She started organizing at 15, dropped out of college to become an entrepreneur, and has been blazing her own path ever since. Favianna shares how she got clear about the things she was fighting for, and how she built a life that allows her to embrace pleasure and joy.
Follow Favianna Rodriguez on Instagram @favianna1. If you loved this episode, listen to Why Tech Visionary Irma Olguin Jr. Went Back to Her Farming Roots and How Artist Scherezade Garcia Came to Work and Exist on Her Own Terms. Show your love and become a Latina to Latina Patreon supporter!
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Alicia Menendez: Favianna Rodriguez's work as an interdisciplinary artist, cultural strategist, and social justice activist is both profoundly political and deeply personal. We could have an entire conversation about migration or climate change, or her embrace of pleasure as a queer woman of color. We will touch on all of it, but the core of this conversation is as much about the future she envisions for all of us as it is about the now she is building for herself.
Menendez: Favianna, I've heard you talk a lot about how your parents' early experience in the United States shaped a lot of your worldview and your ethos. What do you remember about those early experiences?
Favianna Rodriguez: Yes. Well, I grew up in the '80s during the era of the war on drugs in Oakland, and both of my parents are immigrants from Peru. My father was Afro Peruvian. So what I remember is just being in a country... I was born in the United States, but being in a country that really didn't reflect me, not in the English world and not in the Spanish world. Growing up in a mixed-race family, my family was really nontraditional. So my mother didn't have a college degree, and yet she was an entrepreneur opening multiple businesses. And my father was very much a caretaker and is the person who taught me how to read and write in Spanish, how to express myself. So what I remember is that they did their best effort to keep me safe at a time when so many communities of color were suffering because of the war on drugs. Oakland was one of the homicide capitals in the country.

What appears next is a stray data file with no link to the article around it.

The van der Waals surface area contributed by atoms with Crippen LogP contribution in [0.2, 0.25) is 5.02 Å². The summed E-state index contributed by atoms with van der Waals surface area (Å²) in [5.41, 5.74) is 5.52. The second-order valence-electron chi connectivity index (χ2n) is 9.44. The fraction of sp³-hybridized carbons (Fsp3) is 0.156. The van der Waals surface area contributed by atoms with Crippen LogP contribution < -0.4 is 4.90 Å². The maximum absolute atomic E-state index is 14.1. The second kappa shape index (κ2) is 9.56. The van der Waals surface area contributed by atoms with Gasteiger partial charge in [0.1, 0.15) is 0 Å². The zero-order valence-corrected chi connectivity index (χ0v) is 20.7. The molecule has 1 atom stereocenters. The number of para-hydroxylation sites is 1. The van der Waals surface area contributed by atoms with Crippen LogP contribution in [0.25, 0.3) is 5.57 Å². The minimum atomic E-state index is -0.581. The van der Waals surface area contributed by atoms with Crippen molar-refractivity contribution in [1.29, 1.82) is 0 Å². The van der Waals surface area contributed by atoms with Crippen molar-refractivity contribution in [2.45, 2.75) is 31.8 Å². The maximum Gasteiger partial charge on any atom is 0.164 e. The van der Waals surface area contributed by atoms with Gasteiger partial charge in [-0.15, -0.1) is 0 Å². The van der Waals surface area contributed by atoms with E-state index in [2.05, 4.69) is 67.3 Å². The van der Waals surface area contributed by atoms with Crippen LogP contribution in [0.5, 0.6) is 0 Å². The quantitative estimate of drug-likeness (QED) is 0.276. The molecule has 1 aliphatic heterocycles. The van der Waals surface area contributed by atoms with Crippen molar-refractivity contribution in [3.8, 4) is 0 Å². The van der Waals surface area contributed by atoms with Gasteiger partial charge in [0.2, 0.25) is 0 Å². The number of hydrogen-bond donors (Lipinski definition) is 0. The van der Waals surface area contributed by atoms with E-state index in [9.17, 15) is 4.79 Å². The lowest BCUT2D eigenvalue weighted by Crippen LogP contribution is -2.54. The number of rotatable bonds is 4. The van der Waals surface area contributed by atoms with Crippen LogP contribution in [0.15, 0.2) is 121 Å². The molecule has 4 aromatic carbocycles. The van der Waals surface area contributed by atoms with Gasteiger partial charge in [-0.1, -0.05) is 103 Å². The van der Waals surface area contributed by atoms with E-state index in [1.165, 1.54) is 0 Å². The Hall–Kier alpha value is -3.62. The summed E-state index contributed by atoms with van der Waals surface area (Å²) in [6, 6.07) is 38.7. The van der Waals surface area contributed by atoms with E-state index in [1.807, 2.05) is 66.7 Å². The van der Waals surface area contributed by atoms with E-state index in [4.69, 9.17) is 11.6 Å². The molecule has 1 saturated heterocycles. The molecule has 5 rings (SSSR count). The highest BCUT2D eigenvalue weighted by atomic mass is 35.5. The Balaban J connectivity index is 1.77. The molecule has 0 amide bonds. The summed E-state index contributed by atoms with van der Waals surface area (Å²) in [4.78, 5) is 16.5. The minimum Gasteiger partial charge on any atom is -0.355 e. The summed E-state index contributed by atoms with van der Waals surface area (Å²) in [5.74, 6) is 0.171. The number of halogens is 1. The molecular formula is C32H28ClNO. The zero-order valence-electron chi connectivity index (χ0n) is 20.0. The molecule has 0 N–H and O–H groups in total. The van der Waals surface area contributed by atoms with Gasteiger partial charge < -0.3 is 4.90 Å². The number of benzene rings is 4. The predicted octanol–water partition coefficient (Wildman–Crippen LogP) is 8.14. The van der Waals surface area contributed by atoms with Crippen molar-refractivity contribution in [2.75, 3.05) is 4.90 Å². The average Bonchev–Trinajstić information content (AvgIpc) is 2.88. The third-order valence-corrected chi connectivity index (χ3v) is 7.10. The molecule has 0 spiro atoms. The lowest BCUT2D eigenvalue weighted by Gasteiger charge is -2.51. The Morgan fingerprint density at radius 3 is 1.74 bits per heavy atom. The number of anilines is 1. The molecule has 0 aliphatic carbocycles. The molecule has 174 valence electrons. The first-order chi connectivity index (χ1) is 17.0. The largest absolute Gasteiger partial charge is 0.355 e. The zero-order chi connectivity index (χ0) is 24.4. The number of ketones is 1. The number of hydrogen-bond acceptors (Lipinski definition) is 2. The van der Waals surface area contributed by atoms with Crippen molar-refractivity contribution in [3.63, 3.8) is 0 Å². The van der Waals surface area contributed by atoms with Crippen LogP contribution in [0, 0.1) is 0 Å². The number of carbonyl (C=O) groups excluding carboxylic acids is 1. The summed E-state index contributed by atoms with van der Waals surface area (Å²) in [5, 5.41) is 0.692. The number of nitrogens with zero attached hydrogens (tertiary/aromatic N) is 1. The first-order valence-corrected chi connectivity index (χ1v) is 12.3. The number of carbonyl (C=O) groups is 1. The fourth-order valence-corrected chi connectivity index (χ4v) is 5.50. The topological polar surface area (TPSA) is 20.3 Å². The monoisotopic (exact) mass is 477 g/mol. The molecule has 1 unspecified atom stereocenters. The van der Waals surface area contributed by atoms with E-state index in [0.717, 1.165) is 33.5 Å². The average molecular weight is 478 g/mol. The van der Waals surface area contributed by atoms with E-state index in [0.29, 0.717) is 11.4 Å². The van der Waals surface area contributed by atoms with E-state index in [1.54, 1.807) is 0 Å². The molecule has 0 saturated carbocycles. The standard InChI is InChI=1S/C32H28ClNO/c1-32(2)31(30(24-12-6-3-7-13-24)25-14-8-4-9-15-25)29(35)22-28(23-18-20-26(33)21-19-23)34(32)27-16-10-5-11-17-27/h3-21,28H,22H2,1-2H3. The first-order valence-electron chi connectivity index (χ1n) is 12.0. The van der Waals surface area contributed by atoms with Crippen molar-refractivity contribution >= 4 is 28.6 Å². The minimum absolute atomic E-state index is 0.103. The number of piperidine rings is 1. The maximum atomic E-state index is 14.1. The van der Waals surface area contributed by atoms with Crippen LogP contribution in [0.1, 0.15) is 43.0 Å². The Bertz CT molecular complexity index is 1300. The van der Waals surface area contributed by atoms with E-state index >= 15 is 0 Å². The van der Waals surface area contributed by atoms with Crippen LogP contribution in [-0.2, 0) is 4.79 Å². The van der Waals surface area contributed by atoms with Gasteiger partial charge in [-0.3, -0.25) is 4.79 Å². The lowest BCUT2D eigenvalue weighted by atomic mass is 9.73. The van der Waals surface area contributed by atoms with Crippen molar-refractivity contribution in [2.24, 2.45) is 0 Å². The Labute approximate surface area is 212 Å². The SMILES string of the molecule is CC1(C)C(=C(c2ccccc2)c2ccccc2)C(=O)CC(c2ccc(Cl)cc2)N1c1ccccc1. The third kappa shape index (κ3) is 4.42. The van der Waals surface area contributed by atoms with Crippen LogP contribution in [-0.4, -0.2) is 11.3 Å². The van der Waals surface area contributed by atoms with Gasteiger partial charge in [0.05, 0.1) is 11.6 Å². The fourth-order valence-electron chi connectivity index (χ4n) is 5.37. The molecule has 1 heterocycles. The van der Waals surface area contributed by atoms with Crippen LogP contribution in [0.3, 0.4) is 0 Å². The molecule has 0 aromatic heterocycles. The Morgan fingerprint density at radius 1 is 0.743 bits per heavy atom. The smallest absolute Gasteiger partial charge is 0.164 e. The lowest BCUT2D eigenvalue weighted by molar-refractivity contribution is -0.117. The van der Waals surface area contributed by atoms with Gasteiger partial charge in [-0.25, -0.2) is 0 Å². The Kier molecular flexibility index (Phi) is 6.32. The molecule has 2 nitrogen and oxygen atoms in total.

Rodriguez: And I was a kid who was really upset about having to live in those conditions because I couldn't really go outside. There was a lot of gangs. And so art became a place for me to go in my imagination. My parents worked very hard. They both had multiple jobs. And so it was kind of amazing now that I think about it, that I was safe and sheltered and had a lot of activities. And yet they were also tremendously busy and couldn't always be there emotionally. They were there to help us survive. And as a result, art became a safe place, but it also became a place for me to have a refuge for my feelings. And it continue like that today, actually.
Menendez: All of this also helps explain how you begin organizing at 15.
Rodriguez: Yes. And that is because in the schools that I went to, the teachers would always try to put me in English as a second language or in classes that were just simply not at my level. And my mother would have to go and just challenge the principals and say, "No, I want my daughter to be in English honors. She passes the test. She belongs in these programs." And so I witnessed how she was able to speak out. And as a result, I was one of two or three kids of color in advanced calculus, honors English, and all the honors classes. I mean, I had definitely more than 4.2 GPA. And it taught me that my voice was very, and actually I'm very much a leader because my mom was a leader. And so the farm worker struggle was very strong and there was no such thing as a Latino club at my school. And yet at least a third of the students were Latinx and we had cops on campus. And it was also the year in which Prop 187 had been introduced in California, which-
Menendez: Will you just remind for people who might not know or remember what Prop 187 is? Can you describe it?